Being a good attorney
We have collated a range of information and resources from various organisations here for you to access. Many of the links will take you to an external website where you can access what you are looking for. Compass.info is another great source of elder abuse information. To navigate, click a topic below or ‘back to the top’ to return to this menu.
Understanding your attorney role
It very important to understand your attorney role properly. ADA Australia’s explainer video will help you (among other things), understand when your powers begin, how you are to make decisions, as well as your ethical and legal obligations. Both ADA Law and Compass.info have great webpages too, with information about how to be a good attorney. There is also a useful factsheet produced by the Queensland Government.
General Principles and Healthcare Principle
Anyone who exercises a function or power as an attorney must abide by the General Principles. If the decision relates to health care, an attorney must also abide by the Health Care Principle. These can often provide some further guidance about how to handle complex decisions, as well as ensure you are respecting the wishes and preferences of the person you are acting for.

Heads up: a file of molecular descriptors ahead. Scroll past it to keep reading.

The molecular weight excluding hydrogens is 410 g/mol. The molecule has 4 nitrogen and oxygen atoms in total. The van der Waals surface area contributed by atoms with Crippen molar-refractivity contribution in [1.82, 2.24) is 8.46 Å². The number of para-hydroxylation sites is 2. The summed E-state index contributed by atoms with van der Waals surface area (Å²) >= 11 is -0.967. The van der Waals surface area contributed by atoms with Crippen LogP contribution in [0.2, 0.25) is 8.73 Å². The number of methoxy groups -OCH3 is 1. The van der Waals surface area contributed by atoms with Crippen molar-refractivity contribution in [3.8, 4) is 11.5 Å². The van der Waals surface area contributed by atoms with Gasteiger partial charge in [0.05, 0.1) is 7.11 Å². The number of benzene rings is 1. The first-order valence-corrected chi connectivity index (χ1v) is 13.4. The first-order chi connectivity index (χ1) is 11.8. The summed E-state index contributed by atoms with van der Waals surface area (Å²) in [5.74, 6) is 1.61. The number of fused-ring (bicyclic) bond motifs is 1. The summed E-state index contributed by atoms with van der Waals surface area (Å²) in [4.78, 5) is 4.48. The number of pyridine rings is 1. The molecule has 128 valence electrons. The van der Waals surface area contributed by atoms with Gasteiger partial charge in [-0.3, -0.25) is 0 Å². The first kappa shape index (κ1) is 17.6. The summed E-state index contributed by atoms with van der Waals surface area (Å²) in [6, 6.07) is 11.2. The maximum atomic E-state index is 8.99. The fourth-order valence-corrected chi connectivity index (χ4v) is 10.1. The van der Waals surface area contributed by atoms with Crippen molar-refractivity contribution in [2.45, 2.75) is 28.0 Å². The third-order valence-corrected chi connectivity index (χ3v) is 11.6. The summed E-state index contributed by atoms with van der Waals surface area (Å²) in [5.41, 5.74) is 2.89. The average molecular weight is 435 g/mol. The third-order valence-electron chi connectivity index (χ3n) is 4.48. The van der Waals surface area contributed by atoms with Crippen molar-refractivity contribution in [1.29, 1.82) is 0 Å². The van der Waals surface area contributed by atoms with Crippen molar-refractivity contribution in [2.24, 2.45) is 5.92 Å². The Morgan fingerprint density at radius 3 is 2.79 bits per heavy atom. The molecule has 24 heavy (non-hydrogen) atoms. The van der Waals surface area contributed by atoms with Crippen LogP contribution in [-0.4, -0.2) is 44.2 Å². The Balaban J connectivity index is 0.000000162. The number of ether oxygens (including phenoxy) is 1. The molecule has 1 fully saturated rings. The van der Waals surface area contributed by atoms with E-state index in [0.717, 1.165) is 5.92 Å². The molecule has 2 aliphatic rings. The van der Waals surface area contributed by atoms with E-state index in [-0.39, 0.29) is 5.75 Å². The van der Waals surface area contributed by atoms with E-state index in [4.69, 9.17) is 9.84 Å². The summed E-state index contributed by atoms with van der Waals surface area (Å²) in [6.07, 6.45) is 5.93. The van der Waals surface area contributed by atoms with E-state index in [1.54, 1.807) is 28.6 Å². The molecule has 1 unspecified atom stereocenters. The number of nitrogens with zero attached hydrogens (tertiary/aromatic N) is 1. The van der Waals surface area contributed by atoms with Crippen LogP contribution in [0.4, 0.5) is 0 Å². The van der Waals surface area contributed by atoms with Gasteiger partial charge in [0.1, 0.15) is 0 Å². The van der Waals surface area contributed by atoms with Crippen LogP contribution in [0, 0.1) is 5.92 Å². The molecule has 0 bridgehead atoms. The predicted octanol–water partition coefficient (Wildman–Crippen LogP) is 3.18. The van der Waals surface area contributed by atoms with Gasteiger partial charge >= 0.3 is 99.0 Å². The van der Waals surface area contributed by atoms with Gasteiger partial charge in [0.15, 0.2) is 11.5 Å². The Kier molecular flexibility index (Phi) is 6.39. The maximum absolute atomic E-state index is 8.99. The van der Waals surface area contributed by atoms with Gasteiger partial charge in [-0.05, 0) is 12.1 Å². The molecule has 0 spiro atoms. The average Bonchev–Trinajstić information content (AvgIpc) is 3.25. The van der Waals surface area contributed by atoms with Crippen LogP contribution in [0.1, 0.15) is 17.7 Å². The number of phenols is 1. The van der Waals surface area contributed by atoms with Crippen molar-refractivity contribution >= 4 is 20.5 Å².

Understanding Capacity and Capacity Assessment
A person’s capacity to make a decision about a particular matter may come into question when there are genuine concerns about whether the person can:
- Understand the nature and effect of decisions about a matter
- Freely and voluntarily make decisions about the matter, and
- Communicate the decisions in some way
To learn more about capacity and capacity assessment, we highly recommend the Queensland Government’s extensive Capacity Assessment Guidelines. The Office of the Public Guardian also has a useful factsheet with a more brief overview of capacity.
Using supported decision-making
Supported decision-making is when one person gives another person the support they need to participate in a decision. An adult’s capacity to make a decision can depend on support given to them. You should attempt to include an adult in decisions that affect them before making a substitute decision (making a decision on behalf of the person you are acting for). Page 12 of the Capacity Assessment Guidelines (QLD Government) outlines this and gives a case example of using supported decision making in practice. ADA Law and QAI have also co-produced an excellent guide for using supported decision making.